Tue, Feb 18, 2003 - Page 3 News List

Taiwan quick take



Koizumi lawsuit filed

More than 200 Taiwanese filed a lawsuit yesterday against the Japanese govern-ment and Prime Minister Junichiro Koizumi over his visits to Tokyo's contro-versial Yasukuni Shrine, a lawyer involved in the case announced. The suit was filed by 236 people, mainly relatives of Taiwanese who died in World War II, at the Osaka District Court. The suit demanded a total of Japanese Yen 2.36 million (US$19,700) in damages, or Japanese Yen 10,000 (US$83) per plaintiff in compensa-tion, saying Koizumi's visit to the shine violates Japan's Constitution, the lawyer said. On Jan. 14, Koizumi visited the shrine, which honors the 2.47 million Japanese who died in wars since 1869, including 14 Class-A war criminals. It was Koizumi's third visit to the shrine since he became prime minister two years ago. The lawyer said the plaintiffs suffered psycho-logical damage from Koi-zumi's visits to the shrine.


Cherry trees for Taiwan

A private Japanese group dedicated to promoting sakura (Japanese cherry blossom) plantation around the world has begun helping to grow more sakura trees around Taiwan, the Sankei Shumbun reported yester-day. The non-profit Ikuohkai (Japanese Sakura Cultiva-tion Society) sent 200 sakura seedlings to Taipei over the weekend, preparing for a presentation ceremony to be held today at the Ambas-sador Hotel, the report said. Ikuohkai president Tenkoko Sonoda will present the seedlings at the ceremony to former president Lee Teng-hui (李登輝) who will accept them on behalf of the Tai-wanese. The root of the idea of helping Taiwan grow sakura formed months ago when Tokyo socialite Kiyoko Ichimora visited Taiwan to learn Peking opera and found that many Taiwanese like the trees. Ichimora talked Sonoda into making the donation and the Ikuoh-kai decided to help grow at least 10,000 sakura trees, including a plantation near Sun Moon Lake, over the next several years, the paper reported. The first 200 seedlings will be planted at National Taiwan University's Agricultural and Forest Research Institute and later transplanted to Yangming-shan and in Hsinchu.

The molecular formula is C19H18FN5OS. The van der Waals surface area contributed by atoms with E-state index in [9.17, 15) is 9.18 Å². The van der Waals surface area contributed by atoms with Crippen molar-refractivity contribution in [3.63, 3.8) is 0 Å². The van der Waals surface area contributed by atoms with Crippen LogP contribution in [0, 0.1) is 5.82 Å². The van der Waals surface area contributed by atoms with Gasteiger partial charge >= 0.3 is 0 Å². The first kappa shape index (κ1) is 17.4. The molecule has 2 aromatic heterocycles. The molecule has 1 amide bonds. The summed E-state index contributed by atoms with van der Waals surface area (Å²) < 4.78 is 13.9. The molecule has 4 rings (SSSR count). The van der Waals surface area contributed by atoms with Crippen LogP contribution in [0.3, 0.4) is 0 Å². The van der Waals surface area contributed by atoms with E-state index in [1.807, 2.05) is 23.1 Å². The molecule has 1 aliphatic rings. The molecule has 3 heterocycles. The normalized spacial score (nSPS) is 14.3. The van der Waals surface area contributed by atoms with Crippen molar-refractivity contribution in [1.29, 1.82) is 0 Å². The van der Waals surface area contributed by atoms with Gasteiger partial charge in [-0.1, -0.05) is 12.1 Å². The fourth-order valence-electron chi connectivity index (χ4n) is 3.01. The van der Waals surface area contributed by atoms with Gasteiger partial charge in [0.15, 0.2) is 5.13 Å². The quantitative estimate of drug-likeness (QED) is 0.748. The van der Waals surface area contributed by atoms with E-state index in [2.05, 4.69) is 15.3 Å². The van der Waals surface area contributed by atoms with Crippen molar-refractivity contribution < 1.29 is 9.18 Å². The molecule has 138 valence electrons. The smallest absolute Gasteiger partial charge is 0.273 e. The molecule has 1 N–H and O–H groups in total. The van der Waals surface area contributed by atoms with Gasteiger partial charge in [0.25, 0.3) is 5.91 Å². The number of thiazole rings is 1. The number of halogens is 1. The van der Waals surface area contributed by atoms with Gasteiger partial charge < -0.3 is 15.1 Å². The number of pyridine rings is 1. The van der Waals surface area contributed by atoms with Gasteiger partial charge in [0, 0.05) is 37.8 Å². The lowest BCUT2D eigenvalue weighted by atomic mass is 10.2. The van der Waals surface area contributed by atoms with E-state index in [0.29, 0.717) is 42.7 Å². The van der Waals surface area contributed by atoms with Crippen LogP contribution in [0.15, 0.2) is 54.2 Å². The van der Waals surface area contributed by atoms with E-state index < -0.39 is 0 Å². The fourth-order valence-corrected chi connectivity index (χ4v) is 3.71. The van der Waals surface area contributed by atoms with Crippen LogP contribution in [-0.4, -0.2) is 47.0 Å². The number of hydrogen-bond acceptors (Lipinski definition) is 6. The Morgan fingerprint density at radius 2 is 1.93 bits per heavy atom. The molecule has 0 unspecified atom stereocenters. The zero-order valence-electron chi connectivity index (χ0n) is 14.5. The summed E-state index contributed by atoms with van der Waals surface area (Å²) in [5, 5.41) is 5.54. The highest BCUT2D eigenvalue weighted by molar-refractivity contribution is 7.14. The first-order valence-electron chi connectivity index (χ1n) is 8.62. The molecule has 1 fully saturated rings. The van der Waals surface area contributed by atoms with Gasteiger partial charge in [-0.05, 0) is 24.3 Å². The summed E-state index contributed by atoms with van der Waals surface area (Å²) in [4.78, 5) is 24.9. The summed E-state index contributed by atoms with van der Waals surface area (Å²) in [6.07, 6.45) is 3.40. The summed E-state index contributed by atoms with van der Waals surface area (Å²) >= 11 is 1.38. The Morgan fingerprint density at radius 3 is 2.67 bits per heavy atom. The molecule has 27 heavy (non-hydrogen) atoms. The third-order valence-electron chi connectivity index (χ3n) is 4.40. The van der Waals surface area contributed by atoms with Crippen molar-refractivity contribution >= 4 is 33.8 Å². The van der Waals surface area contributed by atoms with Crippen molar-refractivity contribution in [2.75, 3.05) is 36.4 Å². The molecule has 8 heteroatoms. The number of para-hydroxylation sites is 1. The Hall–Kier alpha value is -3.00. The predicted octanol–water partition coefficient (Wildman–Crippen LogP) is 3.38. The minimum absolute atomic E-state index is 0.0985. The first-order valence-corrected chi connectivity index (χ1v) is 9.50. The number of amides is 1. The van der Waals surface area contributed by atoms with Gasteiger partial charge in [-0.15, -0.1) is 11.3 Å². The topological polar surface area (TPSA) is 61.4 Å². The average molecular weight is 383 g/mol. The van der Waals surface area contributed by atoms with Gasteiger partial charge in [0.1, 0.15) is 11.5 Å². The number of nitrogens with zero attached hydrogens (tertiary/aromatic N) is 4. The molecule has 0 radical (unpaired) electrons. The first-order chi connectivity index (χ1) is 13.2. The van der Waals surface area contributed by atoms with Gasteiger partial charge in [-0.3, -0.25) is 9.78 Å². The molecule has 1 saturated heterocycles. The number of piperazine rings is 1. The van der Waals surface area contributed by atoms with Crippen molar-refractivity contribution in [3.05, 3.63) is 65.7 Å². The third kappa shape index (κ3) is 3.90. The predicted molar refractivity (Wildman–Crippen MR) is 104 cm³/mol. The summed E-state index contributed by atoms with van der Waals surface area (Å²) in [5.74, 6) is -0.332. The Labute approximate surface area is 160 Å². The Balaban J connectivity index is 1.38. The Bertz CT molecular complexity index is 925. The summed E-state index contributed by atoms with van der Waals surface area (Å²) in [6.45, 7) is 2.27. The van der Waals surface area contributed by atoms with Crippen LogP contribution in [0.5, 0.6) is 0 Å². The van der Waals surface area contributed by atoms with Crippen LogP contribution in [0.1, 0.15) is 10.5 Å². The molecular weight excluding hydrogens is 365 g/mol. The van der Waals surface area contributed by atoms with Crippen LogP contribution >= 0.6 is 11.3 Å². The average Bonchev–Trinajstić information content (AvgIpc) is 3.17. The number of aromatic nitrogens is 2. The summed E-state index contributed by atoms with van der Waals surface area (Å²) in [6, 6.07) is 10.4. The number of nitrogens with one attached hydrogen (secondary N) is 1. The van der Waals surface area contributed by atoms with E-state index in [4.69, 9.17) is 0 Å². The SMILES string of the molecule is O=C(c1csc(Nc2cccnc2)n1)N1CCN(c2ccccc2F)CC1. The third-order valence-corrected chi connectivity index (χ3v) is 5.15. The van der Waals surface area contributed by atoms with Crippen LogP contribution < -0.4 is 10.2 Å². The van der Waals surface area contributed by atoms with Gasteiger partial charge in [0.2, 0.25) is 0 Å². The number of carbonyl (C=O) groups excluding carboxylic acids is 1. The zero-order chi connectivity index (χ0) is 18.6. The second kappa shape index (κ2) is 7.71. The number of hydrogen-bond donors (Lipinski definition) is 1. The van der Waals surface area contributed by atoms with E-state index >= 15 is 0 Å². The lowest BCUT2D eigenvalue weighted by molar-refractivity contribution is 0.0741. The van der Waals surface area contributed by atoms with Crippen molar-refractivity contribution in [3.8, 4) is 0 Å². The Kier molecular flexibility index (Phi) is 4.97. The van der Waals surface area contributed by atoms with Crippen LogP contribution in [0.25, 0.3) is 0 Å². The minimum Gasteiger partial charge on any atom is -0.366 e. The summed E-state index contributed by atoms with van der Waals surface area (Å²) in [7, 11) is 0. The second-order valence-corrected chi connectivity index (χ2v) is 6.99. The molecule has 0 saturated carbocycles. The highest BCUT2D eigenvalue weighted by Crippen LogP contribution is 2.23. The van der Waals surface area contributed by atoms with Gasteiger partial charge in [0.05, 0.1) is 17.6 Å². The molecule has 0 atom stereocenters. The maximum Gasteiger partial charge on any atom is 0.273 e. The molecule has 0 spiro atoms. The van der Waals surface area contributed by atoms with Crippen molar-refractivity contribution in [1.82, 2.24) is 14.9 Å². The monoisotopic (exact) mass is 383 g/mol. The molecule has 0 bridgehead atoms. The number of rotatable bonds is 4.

Panamanian envoy in Taipei

Ambassador Ramel Adames, Panama's representative to the WTO, arrived in Taipei yesterday for a five-day visit. During the visit, Adames will call on Legislative Yuan Vice Speaker Chiang Ping-kun (江丙坤), Deputy Minister of Foreign Affairs Kau Ying-mao (高英茂) and attend a luncheon hosted by Vice Minister of Foreign Affairs Francisco Hwang (黃瀧元). He will also visit the National Palace Museum, the Taiwan Institute of Economic Research, the Hsinchu Science-based Industrial Park and other places before departing on Friday.


New law affects visitors

Travelers to Russia should carry their immigration cards with them at all times in case of police checks, said a press release issued by the Ministry of Economic Affairs's Board of Foreign Trade yesterday. Visitors who fail to abide by the new regulation will be fined between US$70 and US$140 and could even be deported. The regulation was enacted to stem illegal immigrants from countries of the former Soviet Union because most of their nationals can enter Russia without applying for visas. Foreigners with or without visas are required to fill in immigration cards, which can now can be obtained at all Russian customs offices.

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